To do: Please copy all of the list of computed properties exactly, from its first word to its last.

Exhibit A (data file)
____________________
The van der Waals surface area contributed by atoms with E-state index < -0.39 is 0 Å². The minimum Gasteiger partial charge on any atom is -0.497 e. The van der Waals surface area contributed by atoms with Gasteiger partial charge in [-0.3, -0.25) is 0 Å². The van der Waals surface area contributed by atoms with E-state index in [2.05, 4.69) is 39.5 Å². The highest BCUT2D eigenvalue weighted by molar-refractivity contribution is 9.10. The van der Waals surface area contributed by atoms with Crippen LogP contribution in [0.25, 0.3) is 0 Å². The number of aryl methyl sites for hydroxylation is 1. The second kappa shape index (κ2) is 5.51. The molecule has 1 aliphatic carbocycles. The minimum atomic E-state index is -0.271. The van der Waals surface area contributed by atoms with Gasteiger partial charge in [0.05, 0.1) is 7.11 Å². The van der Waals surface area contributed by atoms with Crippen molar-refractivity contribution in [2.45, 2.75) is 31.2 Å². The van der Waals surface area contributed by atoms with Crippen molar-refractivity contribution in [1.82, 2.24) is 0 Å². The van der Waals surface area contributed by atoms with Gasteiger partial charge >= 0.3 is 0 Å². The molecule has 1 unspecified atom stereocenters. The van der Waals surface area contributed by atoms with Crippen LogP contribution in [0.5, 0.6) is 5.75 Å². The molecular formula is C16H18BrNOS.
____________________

The van der Waals surface area contributed by atoms with E-state index < -0.39 is 0 Å². The minimum Gasteiger partial charge on any atom is -0.497 e. The van der Waals surface area contributed by atoms with Gasteiger partial charge in [-0.3, -0.25) is 0 Å². The van der Waals surface area contributed by atoms with E-state index in [2.05, 4.69) is 39.5 Å². The highest BCUT2D eigenvalue weighted by molar-refractivity contribution is 9.10. The van der Waals surface area contributed by atoms with Crippen LogP contribution in [0.25, 0.3) is 0 Å². The number of aryl methyl sites for hydroxylation is 1. The second kappa shape index (κ2) is 5.51. The molecule has 1 aliphatic carbocycles. The minimum atomic E-state index is -0.271. The van der Waals surface area contributed by atoms with Gasteiger partial charge in [0.05, 0.1) is 7.11 Å². The van der Waals surface area contributed by atoms with Crippen molar-refractivity contribution in [2.45, 2.75) is 31.2 Å². The van der Waals surface area contributed by atoms with Crippen molar-refractivity contribution in [1.82, 2.24) is 0 Å². The van der Waals surface area contributed by atoms with Gasteiger partial charge >= 0.3 is 0 Å². The molecule has 1 unspecified atom stereocenters. The van der Waals surface area contributed by atoms with Crippen LogP contribution in [0.5, 0.6) is 5.75 Å². The molecular formula is C16H18BrNOS.